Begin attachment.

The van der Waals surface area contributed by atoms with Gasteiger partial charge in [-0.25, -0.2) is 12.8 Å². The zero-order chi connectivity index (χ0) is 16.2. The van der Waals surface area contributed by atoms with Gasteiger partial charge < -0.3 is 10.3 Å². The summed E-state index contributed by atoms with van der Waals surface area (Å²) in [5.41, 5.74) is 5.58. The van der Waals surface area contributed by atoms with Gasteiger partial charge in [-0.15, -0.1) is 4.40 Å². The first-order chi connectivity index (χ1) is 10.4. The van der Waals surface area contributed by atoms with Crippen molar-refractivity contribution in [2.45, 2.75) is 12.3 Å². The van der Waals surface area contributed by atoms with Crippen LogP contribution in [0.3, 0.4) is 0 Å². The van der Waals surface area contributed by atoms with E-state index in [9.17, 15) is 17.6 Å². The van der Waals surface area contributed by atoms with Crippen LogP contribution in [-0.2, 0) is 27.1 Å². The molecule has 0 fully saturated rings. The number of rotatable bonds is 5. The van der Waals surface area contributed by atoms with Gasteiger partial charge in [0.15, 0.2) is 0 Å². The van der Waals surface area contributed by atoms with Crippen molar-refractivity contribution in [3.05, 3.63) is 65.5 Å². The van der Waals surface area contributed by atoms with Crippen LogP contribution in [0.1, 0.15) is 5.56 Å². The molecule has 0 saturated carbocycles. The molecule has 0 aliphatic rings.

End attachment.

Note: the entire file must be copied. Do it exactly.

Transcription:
The van der Waals surface area contributed by atoms with Gasteiger partial charge in [-0.25, -0.2) is 12.8 Å². The zero-order chi connectivity index (χ0) is 16.2. The van der Waals surface area contributed by atoms with Gasteiger partial charge < -0.3 is 10.3 Å². The summed E-state index contributed by atoms with van der Waals surface area (Å²) in [5.41, 5.74) is 5.58. The van der Waals surface area contributed by atoms with Gasteiger partial charge in [-0.15, -0.1) is 4.40 Å². The first-order chi connectivity index (χ1) is 10.4. The van der Waals surface area contributed by atoms with Crippen molar-refractivity contribution in [2.45, 2.75) is 12.3 Å². The van der Waals surface area contributed by atoms with Crippen LogP contribution in [0.3, 0.4) is 0 Å². The van der Waals surface area contributed by atoms with E-state index in [9.17, 15) is 17.6 Å². The van der Waals surface area contributed by atoms with Crippen LogP contribution in [-0.2, 0) is 27.1 Å². The molecule has 0 fully saturated rings. The number of rotatable bonds is 5. The van der Waals surface area contributed by atoms with Gasteiger partial charge in [0.15, 0.2) is 0 Å². The van der Waals surface area contributed by atoms with Crippen molar-refractivity contribution in [3.05, 3.63) is 65.5 Å². The van der Waals surface area contributed by atoms with Crippen LogP contribution in [0.1, 0.15) is 5.56 Å². The molecule has 0 saturated carbocycles. The molecule has 0 aliphatic rings.